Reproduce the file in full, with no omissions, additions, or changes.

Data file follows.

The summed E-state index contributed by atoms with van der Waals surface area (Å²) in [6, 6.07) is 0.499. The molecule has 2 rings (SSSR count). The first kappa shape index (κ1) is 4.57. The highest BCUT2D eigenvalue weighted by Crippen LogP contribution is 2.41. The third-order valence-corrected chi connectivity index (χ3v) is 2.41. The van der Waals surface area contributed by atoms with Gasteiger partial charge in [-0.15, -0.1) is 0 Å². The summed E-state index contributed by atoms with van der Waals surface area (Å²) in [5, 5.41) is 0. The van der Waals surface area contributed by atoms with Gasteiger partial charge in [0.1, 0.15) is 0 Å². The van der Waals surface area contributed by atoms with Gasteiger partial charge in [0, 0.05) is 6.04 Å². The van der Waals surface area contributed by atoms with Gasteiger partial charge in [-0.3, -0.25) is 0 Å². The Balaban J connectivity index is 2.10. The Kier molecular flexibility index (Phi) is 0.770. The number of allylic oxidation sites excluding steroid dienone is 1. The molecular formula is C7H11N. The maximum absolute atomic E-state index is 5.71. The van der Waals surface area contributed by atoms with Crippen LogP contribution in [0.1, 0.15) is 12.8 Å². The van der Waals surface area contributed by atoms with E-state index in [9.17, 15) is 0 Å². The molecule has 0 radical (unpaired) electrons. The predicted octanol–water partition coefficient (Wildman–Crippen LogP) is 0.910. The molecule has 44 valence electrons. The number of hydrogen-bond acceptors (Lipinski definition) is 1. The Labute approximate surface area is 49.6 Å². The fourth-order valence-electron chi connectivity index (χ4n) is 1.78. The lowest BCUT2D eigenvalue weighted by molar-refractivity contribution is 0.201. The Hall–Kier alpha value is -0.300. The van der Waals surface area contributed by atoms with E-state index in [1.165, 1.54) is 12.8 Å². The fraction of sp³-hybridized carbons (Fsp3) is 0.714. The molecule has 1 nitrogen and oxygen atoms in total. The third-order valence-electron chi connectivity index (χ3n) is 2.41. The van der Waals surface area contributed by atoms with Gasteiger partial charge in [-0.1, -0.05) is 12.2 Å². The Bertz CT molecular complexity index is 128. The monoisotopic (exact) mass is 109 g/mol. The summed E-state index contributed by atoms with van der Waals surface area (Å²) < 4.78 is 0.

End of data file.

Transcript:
The summed E-state index contributed by atoms with van der Waals surface area (Å²) in [6, 6.07) is 0.499. The molecule has 2 rings (SSSR count). The first kappa shape index (κ1) is 4.57. The highest BCUT2D eigenvalue weighted by Crippen LogP contribution is 2.41. The third-order valence-corrected chi connectivity index (χ3v) is 2.41. The van der Waals surface area contributed by atoms with Gasteiger partial charge in [-0.15, -0.1) is 0 Å². The summed E-state index contributed by atoms with van der Waals surface area (Å²) in [5, 5.41) is 0. The van der Waals surface area contributed by atoms with Gasteiger partial charge in [0.1, 0.15) is 0 Å². The van der Waals surface area contributed by atoms with Gasteiger partial charge in [0, 0.05) is 6.04 Å². The van der Waals surface area contributed by atoms with Gasteiger partial charge in [-0.3, -0.25) is 0 Å². The Balaban J connectivity index is 2.10. The Kier molecular flexibility index (Phi) is 0.770. The number of allylic oxidation sites excluding steroid dienone is 1. The molecular formula is C7H11N. The maximum absolute atomic E-state index is 5.71. The van der Waals surface area contributed by atoms with Crippen LogP contribution in [0.1, 0.15) is 12.8 Å². The van der Waals surface area contributed by atoms with E-state index in [9.17, 15) is 0 Å². The molecule has 0 radical (unpaired) electrons. The predicted octanol–water partition coefficient (Wildman–Crippen LogP) is 0.910. The molecule has 44 valence electrons. The number of hydrogen-bond acceptors (Lipinski definition) is 1. The Labute approximate surface area is 49.6 Å². The fourth-order valence-electron chi connectivity index (χ4n) is 1.78. The lowest BCUT2D eigenvalue weighted by molar-refractivity contribution is 0.201. The Hall–Kier alpha value is -0.300. The van der Waals surface area contributed by atoms with E-state index in [1.165, 1.54) is 12.8 Å². The fraction of sp³-hybridized carbons (Fsp3) is 0.714. The molecule has 1 nitrogen and oxygen atoms in total. The third-order valence-electron chi connectivity index (χ3n) is 2.41. The van der Waals surface area contributed by atoms with Gasteiger partial charge in [-0.1, -0.05) is 12.2 Å². The Bertz CT molecular complexity index is 128. The monoisotopic (exact) mass is 109 g/mol. The summed E-state index contributed by atoms with van der Waals surface area (Å²) < 4.78 is 0.